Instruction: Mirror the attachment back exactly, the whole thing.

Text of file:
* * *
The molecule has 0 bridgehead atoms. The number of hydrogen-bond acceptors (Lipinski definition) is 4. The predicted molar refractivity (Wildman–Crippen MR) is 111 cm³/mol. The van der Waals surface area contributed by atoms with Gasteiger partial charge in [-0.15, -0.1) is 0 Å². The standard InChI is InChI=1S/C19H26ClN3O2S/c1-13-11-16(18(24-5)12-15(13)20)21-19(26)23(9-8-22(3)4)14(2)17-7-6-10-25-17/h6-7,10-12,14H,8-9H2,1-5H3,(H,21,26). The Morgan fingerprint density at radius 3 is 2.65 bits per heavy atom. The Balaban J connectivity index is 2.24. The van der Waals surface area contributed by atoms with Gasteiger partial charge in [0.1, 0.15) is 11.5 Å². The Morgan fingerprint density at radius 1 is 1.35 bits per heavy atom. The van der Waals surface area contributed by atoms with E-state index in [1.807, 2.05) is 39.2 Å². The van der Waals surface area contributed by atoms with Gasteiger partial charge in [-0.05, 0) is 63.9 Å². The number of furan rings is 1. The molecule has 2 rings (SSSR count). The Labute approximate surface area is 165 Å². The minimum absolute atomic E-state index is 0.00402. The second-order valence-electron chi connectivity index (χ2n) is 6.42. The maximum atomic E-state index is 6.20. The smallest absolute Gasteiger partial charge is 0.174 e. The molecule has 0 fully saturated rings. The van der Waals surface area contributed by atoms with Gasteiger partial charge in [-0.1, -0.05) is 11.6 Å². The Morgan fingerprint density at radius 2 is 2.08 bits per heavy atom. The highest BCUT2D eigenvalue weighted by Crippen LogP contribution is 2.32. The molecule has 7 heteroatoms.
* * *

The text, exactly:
The molecule has 0 bridgehead atoms. The number of hydrogen-bond acceptors (Lipinski definition) is 4. The predicted molar refractivity (Wildman–Crippen MR) is 111 cm³/mol. The van der Waals surface area contributed by atoms with Gasteiger partial charge in [-0.15, -0.1) is 0 Å². The standard InChI is InChI=1S/C19H26ClN3O2S/c1-13-11-16(18(24-5)12-15(13)20)21-19(26)23(9-8-22(3)4)14(2)17-7-6-10-25-17/h6-7,10-12,14H,8-9H2,1-5H3,(H,21,26). The Morgan fingerprint density at radius 3 is 2.65 bits per heavy atom. The Balaban J connectivity index is 2.24. The van der Waals surface area contributed by atoms with Gasteiger partial charge in [0.1, 0.15) is 11.5 Å². The Morgan fingerprint density at radius 1 is 1.35 bits per heavy atom. The van der Waals surface area contributed by atoms with E-state index in [1.807, 2.05) is 39.2 Å². The van der Waals surface area contributed by atoms with Gasteiger partial charge in [-0.05, 0) is 63.9 Å². The number of furan rings is 1. The molecule has 2 rings (SSSR count). The Labute approximate surface area is 165 Å². The minimum absolute atomic E-state index is 0.00402. The second-order valence-electron chi connectivity index (χ2n) is 6.42. The maximum atomic E-state index is 6.20. The smallest absolute Gasteiger partial charge is 0.174 e. The molecule has 0 fully saturated rings. The van der Waals surface area contributed by atoms with Gasteiger partial charge in [-0.1, -0.05) is 11.6 Å². The Morgan fingerprint density at radius 2 is 2.08 bits per heavy atom. The highest BCUT2D eigenvalue weighted by Crippen LogP contribution is 2.32. The molecule has 7 heteroatoms.